Howard“Teacher, which commandment in the law is the greatest?” Jesus said to him, “‘You shall love the Lord your God with all your heart, and with all your soul, and with all your mind.’ This is the greatest and first commandment. And a second is like it: ‘You shall love your neighbor as yourself.’ On these two commandments hang all the law and the prophets.”                                                               -Matthew 22. 36-40

Much has been said and written about the shooting of Michael Brown, and hopefully, as the news cycle begins to pick up other stories, we will not turn away and forget this. The issue of racism has been raised, yet again, as has the militarization of our local police forces. The problem is that we do not delve deeply enough into the rampant racism still holding our culture and our country hostage. We protest, we post on Facebook, we write blogs and preach sermons, but rooting out racism will require a major shift in the thinking of white America.

White Americans are going to have to look carefully at ourselves and ask the questions we don’t want to ask. What are the privileges that I have simply because I am Euro-American and my skin is fair?   What are the benefits that I have as a white/Euro-American that are not afforded my sisters and brothers who are people of color and who are ethnic, national and religious minorities? What am I going to do to shift this unspoken privilege so that all can be treated with respect and honored as children of God?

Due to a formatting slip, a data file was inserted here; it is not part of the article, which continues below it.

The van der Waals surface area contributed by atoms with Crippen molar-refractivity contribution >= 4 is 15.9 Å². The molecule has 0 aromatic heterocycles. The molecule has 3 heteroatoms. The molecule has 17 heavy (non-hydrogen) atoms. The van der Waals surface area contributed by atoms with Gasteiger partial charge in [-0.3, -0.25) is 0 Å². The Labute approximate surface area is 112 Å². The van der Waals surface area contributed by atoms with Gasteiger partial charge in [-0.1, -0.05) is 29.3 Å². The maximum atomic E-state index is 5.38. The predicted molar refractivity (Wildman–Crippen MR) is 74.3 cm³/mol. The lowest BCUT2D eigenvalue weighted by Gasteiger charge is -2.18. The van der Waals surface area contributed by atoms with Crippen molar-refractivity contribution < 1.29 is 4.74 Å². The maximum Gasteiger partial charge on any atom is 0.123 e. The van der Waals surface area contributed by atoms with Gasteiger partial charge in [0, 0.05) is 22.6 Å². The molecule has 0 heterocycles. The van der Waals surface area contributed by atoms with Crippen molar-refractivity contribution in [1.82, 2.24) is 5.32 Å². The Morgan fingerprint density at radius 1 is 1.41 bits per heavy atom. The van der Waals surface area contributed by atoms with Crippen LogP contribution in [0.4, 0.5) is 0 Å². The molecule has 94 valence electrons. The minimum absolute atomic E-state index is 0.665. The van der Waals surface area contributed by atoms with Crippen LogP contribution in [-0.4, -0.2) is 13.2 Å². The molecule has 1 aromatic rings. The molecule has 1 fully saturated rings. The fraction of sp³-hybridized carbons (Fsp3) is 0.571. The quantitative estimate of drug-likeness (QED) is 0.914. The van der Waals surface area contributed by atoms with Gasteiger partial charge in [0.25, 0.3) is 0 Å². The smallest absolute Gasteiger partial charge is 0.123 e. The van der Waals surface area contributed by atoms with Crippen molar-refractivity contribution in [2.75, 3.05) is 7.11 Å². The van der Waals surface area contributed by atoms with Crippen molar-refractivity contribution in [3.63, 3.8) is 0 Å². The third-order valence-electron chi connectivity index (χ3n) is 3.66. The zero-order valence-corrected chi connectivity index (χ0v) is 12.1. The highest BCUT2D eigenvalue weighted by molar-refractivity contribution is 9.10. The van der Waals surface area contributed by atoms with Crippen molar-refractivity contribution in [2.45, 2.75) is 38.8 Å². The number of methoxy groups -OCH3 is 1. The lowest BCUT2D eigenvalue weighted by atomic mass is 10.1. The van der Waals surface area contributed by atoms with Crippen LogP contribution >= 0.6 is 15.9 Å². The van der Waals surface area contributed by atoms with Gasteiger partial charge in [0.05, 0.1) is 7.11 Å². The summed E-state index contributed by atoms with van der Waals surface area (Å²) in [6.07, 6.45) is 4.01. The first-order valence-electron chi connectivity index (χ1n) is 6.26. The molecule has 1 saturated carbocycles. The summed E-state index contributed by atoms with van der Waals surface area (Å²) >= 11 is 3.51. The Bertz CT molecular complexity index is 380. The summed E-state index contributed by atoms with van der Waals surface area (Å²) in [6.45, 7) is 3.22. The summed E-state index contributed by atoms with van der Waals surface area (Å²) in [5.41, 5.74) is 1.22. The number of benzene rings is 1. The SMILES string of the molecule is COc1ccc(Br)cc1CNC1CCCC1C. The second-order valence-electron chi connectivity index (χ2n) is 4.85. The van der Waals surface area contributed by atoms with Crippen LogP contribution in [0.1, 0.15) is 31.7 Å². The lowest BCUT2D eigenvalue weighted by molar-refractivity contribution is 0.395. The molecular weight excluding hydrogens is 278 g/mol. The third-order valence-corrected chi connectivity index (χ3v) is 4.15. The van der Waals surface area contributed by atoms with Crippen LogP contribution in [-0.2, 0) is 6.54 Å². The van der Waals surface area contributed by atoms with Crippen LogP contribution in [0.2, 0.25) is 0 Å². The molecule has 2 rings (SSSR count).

In short, this work of shifting our culture to one of radical inclusion is going to require effort on the part of all of us: personal reflection, personal commitment, personal courage.